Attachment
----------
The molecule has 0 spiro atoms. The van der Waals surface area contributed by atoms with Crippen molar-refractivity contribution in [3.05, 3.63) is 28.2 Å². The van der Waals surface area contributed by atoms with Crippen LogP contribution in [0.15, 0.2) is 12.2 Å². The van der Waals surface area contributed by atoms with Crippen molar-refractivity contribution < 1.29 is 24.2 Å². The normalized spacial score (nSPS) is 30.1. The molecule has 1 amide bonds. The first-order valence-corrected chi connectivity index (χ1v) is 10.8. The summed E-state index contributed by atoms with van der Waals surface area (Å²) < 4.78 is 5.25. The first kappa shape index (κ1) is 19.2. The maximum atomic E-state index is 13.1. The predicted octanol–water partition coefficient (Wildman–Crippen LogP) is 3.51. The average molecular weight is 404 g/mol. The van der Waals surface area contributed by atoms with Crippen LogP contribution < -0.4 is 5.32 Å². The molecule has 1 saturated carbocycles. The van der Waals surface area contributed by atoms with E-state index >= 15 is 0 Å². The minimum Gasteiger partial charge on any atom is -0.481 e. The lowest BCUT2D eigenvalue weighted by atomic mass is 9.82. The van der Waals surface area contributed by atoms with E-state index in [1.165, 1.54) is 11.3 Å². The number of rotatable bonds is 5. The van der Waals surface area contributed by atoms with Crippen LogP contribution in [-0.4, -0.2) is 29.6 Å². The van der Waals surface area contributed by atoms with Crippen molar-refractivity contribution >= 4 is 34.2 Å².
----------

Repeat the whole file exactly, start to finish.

The molecule has 0 spiro atoms. The van der Waals surface area contributed by atoms with Crippen molar-refractivity contribution in [3.05, 3.63) is 28.2 Å². The van der Waals surface area contributed by atoms with Crippen LogP contribution in [0.15, 0.2) is 12.2 Å². The van der Waals surface area contributed by atoms with Crippen molar-refractivity contribution < 1.29 is 24.2 Å². The normalized spacial score (nSPS) is 30.1. The molecule has 1 amide bonds. The first-order valence-corrected chi connectivity index (χ1v) is 10.8. The summed E-state index contributed by atoms with van der Waals surface area (Å²) < 4.78 is 5.25. The first kappa shape index (κ1) is 19.2. The maximum atomic E-state index is 13.1. The predicted octanol–water partition coefficient (Wildman–Crippen LogP) is 3.51. The average molecular weight is 404 g/mol. The van der Waals surface area contributed by atoms with Crippen LogP contribution < -0.4 is 5.32 Å². The molecule has 1 saturated carbocycles. The van der Waals surface area contributed by atoms with E-state index >= 15 is 0 Å². The minimum Gasteiger partial charge on any atom is -0.481 e. The lowest BCUT2D eigenvalue weighted by atomic mass is 9.82. The van der Waals surface area contributed by atoms with E-state index in [1.165, 1.54) is 11.3 Å². The number of rotatable bonds is 5. The van der Waals surface area contributed by atoms with Crippen LogP contribution in [-0.4, -0.2) is 29.6 Å². The van der Waals surface area contributed by atoms with Crippen molar-refractivity contribution >= 4 is 34.2 Å².